He attended high school in Irvington, N.J., quitting after two years, a move that he has often regretted. Then came a variety of jobs, including counterman behind a drugstore lunch counter, usher at Loew’s State in New York City and shipping clerk in a hat factory. Meanwhile, dressed in a drape jacket and pegged pants, Jerry continued to brave the offices of booking agents. When he finally got a booking, it was at a burlesque house in Buffalo, where he was hooted off the stage with shouts of “bring on the broads” before he’d even started his act.

Disheartened and ready to give up, Jerry was encouraged to keep trying by veteran burlesque comedian Max Coleman, who had worked with Jerry’s father for years in burlesque. Max Coleman went to Jerry and got his attention, telling him, “If you’re quitting, you’re no son of Danny Lewis:’



In July 1946, Jerry was performing at the 500 Club in Atlantic City and one of the other entertainers suddenly quit. Jerry, who had already worked with a young crooner named Dean Martin at the Glass Hat in New York, suggested Dean as a replacement. They started out performing separately but were soon ad-libbing together,

improvising insults and jokes, squirting seltzer water, hurling bunches of celery and creating a general atmosphere of zaniness. In less than 18 weeks, their salaries soared from $250 a week to $5,000, and a partnership was born that dominated show business for 10 years, turning both men into household names.

After movie producer Hal Wallis saw the two perform at the Copacabana in New York City, he signed the duo to a movie contract with Paramount Pictures. Of their 1949 film debut, “My Friend Irma,” prominent New York Times critic Bosley Crowther wrote: “We could go along with the laughs which were fetched by a new mad comedian, Jerry Lewis by name. The swift eccentricity of his movements, the harrowing features of his face, and the squeak of his vocal protestations … have flair. His idiocy constitutes the burlesque of an idiot, which is something else again. He’s the funniest thing in the picture.”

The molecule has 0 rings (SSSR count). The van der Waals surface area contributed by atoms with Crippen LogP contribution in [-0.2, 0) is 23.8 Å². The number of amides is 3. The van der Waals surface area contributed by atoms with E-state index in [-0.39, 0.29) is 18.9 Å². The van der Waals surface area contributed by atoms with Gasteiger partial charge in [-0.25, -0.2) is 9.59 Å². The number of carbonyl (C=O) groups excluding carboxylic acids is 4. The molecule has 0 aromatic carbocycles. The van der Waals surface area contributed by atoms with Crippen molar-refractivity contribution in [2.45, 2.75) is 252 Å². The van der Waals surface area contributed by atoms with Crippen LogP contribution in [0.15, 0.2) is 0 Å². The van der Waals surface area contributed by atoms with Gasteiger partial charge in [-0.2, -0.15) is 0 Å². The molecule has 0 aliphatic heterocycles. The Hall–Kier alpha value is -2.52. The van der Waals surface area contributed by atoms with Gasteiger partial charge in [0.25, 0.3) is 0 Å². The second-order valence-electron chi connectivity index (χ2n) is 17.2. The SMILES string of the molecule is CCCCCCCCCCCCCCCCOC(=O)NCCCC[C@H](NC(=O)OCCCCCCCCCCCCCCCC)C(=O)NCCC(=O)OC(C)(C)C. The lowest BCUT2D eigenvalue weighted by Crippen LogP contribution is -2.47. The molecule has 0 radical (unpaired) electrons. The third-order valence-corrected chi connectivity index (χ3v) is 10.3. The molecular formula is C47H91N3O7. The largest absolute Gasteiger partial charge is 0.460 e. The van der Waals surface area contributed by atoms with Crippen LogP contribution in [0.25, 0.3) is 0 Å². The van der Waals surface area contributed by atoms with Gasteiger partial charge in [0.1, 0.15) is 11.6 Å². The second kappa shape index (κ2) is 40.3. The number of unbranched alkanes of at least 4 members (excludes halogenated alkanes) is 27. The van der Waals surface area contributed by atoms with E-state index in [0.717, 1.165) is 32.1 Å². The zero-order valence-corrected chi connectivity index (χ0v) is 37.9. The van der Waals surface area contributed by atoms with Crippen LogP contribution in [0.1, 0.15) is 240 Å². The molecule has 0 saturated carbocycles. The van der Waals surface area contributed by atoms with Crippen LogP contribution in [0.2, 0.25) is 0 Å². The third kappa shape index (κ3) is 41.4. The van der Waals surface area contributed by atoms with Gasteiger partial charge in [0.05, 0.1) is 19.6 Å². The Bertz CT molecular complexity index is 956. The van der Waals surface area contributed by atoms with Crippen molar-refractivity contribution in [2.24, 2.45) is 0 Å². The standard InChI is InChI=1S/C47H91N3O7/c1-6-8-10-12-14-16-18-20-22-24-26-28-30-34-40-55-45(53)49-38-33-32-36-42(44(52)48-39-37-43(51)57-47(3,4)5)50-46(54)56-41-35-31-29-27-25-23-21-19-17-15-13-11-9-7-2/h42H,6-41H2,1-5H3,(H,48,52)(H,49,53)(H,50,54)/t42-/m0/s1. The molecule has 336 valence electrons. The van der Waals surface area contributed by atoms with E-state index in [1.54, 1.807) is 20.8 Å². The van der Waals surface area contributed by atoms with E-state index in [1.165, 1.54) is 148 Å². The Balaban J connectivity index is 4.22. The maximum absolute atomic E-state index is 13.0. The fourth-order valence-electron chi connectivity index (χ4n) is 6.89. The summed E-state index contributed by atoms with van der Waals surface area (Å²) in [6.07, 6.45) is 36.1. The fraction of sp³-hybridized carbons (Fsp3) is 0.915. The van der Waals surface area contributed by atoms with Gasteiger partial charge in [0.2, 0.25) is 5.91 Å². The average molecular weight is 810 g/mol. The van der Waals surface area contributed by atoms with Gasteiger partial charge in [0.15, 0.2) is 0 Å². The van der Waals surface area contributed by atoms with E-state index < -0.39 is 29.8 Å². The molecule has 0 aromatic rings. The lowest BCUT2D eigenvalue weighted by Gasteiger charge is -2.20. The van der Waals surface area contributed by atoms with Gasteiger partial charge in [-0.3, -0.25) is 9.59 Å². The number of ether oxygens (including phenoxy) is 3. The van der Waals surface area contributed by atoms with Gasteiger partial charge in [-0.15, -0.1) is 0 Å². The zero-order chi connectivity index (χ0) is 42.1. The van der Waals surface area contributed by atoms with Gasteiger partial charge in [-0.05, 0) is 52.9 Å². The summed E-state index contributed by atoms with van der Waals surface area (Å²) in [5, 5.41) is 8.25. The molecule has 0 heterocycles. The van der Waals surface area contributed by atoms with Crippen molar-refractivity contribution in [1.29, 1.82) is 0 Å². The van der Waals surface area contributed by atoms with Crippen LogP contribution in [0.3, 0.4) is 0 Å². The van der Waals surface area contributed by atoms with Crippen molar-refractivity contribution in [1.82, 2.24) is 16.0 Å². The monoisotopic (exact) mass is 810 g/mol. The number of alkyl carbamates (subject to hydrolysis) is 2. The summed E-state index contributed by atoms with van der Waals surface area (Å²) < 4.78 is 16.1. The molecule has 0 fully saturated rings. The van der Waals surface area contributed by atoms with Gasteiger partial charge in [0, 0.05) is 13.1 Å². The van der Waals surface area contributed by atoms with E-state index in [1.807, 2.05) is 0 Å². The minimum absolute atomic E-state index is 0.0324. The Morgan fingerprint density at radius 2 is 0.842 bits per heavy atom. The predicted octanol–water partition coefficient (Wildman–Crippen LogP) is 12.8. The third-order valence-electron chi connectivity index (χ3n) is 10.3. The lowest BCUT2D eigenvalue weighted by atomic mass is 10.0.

For 10 years, Martin and Lewis sandwiched 16 money-making films between nightclub engagements, personal appearances and television bookings. Their last film together was Hollywood or Bust in 1956. On July 25 of that year, the two made their last nightclub appearance

together at the Copacabana, exactly 10 years to the day from when they began as a team. From 1950 to 1956, they were the world’s top box office earners.



From then on, Jerry was constantly on the move. He recorded several records and albums – one of which, “Rock-a-Bye Your Baby,” released by Decca Records, sold nearly 4 million copies. With increased confidence, Jerry plunged into screenwriting, producing and directing as well as acting. In 1957, he became a major comedy star with his first film as a solo comic, The Delicate Delinquent. In the spring of 1959, a contract between Paramount and Jerry Lewis Productions was signed – then the biggest single transaction in film history for the exclusive services of one star – specifying a payment of $10 million plus 60 percent of the profits for 14 films over a seven year period. The partnership was dissolved in 1965.